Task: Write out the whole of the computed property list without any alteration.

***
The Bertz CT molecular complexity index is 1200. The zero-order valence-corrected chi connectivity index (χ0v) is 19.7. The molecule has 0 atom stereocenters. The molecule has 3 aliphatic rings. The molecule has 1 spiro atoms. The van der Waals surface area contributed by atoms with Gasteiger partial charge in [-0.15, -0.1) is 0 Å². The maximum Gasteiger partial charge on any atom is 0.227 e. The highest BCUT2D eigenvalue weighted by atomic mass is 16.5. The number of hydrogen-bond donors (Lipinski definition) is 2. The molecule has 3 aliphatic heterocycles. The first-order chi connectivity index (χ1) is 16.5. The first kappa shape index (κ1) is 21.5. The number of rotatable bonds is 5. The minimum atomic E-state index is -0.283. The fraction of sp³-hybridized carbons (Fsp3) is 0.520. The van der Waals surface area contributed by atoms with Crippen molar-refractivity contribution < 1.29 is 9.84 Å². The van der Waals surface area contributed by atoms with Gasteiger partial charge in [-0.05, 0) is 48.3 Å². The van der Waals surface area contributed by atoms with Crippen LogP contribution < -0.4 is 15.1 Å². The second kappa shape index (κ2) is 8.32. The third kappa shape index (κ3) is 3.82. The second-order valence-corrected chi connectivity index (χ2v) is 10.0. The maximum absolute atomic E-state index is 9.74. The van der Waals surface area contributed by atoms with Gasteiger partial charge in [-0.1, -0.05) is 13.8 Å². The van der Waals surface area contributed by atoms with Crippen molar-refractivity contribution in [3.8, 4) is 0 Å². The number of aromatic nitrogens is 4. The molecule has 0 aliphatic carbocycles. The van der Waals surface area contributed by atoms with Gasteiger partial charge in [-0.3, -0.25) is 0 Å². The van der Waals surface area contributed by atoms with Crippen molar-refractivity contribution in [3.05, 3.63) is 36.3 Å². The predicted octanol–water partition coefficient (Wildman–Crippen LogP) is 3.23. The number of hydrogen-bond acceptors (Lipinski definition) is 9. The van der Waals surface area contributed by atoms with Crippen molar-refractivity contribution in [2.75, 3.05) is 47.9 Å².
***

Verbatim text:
The Bertz CT molecular complexity index is 1200. The zero-order valence-corrected chi connectivity index (χ0v) is 19.7. The molecule has 0 atom stereocenters. The molecule has 3 aliphatic rings. The molecule has 1 spiro atoms. The van der Waals surface area contributed by atoms with Gasteiger partial charge in [-0.15, -0.1) is 0 Å². The maximum Gasteiger partial charge on any atom is 0.227 e. The highest BCUT2D eigenvalue weighted by atomic mass is 16.5. The number of hydrogen-bond donors (Lipinski definition) is 2. The molecule has 3 aliphatic heterocycles. The first-order chi connectivity index (χ1) is 16.5. The first kappa shape index (κ1) is 21.5. The number of rotatable bonds is 5. The minimum atomic E-state index is -0.283. The fraction of sp³-hybridized carbons (Fsp3) is 0.520. The van der Waals surface area contributed by atoms with Crippen molar-refractivity contribution < 1.29 is 9.84 Å². The van der Waals surface area contributed by atoms with Gasteiger partial charge in [-0.05, 0) is 48.3 Å². The van der Waals surface area contributed by atoms with Crippen LogP contribution < -0.4 is 15.1 Å². The second kappa shape index (κ2) is 8.32. The third kappa shape index (κ3) is 3.82. The second-order valence-corrected chi connectivity index (χ2v) is 10.0. The maximum absolute atomic E-state index is 9.74. The van der Waals surface area contributed by atoms with Gasteiger partial charge in [-0.1, -0.05) is 13.8 Å². The van der Waals surface area contributed by atoms with Crippen molar-refractivity contribution in [3.8, 4) is 0 Å². The number of aromatic nitrogens is 4. The molecule has 0 aliphatic carbocycles. The van der Waals surface area contributed by atoms with Gasteiger partial charge in [-0.3, -0.25) is 0 Å². The van der Waals surface area contributed by atoms with Crippen molar-refractivity contribution in [3.05, 3.63) is 36.3 Å². The predicted octanol–water partition coefficient (Wildman–Crippen LogP) is 3.23. The number of hydrogen-bond acceptors (Lipinski definition) is 9. The van der Waals surface area contributed by atoms with Crippen molar-refractivity contribution in [2.75, 3.05) is 47.9 Å².